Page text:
“We understand that more and more young people are dealing with mental health issues due to myriad social pressures, some of which can be in more sharp focus when they are within a school environment among their peers.
“We want to encourage our students to feel comfortable about opening up and believe very strongly that this culture of openness helps with their educational success, as well as offering young people a much greater chance of leading a fulfilled life as a successful adult,” she added.
Nationally, there has been a sharp rise in reported levels of anxiety and stress in school aged children and there are an estimated three children in every classroom who have an active mental health condition. One in four school aged children is experiencing emotional distress at any time, rates of self-harm are increasing and both locally and nationally referrals to services for eating disorders are seeing a year-on-year increase.
Dr Mosley explained that these figures can be due to a range of issues facing young people from exam pressures to cyber-bullying, issues with self-esteem and body image, or worries about finding a job when they finish their education.
Bringing many years of experience of working in children’s mental health, she is employed by NSFT, and her role is funded by the college. She has developed a whole-college approach to mental health and emotional wellbeing at Thurston.
“School is often the hub of a child’s life,” she said. “We therefore have a golden opportunity to support young people to develop resilience and emotional literacy, as well as identify difficulties early on. If all schools were equipped to invest in this approach, imagine the impact.
“By creating an environment where staff are aware of the risk factors for young people developing mental health difficulties and have the confidence to respond appropriately, we are boosting the protective factors that will lead to better outcomes for these children as well as ensuring they get the right help at the right time.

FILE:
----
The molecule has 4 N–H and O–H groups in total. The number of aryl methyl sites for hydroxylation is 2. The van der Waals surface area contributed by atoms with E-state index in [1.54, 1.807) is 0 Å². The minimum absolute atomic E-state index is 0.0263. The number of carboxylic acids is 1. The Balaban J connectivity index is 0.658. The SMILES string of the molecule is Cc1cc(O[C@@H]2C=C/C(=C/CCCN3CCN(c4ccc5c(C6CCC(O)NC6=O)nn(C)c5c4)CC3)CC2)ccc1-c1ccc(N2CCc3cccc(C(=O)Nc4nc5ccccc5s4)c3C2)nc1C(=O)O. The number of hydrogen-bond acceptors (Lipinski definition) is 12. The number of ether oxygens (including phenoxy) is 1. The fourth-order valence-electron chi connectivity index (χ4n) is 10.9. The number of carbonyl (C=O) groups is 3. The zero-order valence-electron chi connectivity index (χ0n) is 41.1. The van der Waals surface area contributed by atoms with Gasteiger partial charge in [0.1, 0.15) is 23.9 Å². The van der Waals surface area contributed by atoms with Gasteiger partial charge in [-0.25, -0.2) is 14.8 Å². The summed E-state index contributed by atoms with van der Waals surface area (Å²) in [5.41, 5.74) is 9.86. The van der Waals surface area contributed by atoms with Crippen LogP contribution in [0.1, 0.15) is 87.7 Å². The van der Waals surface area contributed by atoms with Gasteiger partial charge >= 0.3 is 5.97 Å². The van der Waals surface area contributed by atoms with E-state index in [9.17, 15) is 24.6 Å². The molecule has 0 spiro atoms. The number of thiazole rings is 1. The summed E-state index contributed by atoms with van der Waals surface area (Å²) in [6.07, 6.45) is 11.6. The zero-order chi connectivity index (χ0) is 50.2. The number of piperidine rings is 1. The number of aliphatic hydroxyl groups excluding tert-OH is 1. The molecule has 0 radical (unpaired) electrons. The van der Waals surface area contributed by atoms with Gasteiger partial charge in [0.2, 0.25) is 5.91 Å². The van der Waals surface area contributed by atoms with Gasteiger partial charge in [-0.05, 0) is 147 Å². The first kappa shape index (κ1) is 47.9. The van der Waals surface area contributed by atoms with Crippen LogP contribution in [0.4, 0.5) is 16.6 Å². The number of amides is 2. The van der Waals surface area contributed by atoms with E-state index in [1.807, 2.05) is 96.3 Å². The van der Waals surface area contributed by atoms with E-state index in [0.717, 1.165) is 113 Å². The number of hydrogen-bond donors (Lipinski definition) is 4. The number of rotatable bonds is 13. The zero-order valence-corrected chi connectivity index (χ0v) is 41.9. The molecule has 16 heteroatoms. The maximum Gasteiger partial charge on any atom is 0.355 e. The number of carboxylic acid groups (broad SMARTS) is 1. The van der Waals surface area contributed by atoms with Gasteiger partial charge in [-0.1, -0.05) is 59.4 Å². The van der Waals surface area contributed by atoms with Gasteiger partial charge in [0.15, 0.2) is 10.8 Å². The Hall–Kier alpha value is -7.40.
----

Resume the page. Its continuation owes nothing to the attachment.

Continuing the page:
“As individuals, to be able to survive and thrive we have to recognise problems and develop simple solutions that are easy to put in place to help us deal with things. What better environment to start to make people aware of the potential problems and to begin to learn how to deal with them in a positive way than within a school?”
Nicki Bramford, Operational Manager within NSFT’s Children, Families and Young People’s services, said: “NSFT is committed to doing everything it can to support young people and to help safeguard their mental wellbeing so that they can enjoy a better quality of life.
“Together with Jo Churchill MP, we are working with several schools across Norfolk and Suffolk on a range of innovative projects to help us achieve this and I am delighted that Thurston is leading the way by employing Beth. She has been working closely with both pupils and staff to safeguard their mental health and offer additional help, or signposting to NSFT’s other services, wherever necessary.
“Encouraging students to talk openly about mental health is vital and will make sure they feel comfortable if they do ever need extra support.”
Dr Mosley reported her findings to other schools in the county and local MP Jo Churchill at a special roundtable event held at West Suffolk College on Friday (July 20).
A mother and daughter have praised the Thurston Community College scheme, as 16-year-old Caitlin has just successfully completed her GCSEs, something they say would simply not have been possible if it had not been for the support they received from Dr Mosley and the college.
Caitlin’s mother, Natasha Mealey, explained that her daughter had been struggling with anxiety and panic and started receiving support from Dr Mosley. However, as the pressure of GCSEs began to take hold, she developed the early signs of an eating disorder.
Dr Mosley was quickly able to recognise the signs and made an immediate referral for assessment and specialist intervention from the local NSFT eating disorders service. This early intervention with eating disorders is crucial to get the best outcome.
“Beth was a huge help to Caitlin and myself, especially being able to do the counselling at Thurston, which made it so much easier to get to, and helped to keep Caitlin in school.
“Without Dr Mosley, we would not have known how to ask for further help, and now we are working with the local mental health teams and the GP to get Caitlin all the support she needs to continue to recover and stay well.
“Caitlin has said in her own words if it was not for Beth she would not have finished school or completed her GCSEs. So this help has been so important in really helping her have a much more positive future.
“We could not have got through at least the last 12 months without Dr Mosley and she is such a valuable member of the Thurston team.”
In September, Caitlin will now attend West Suffolk College to study a level 3 business course.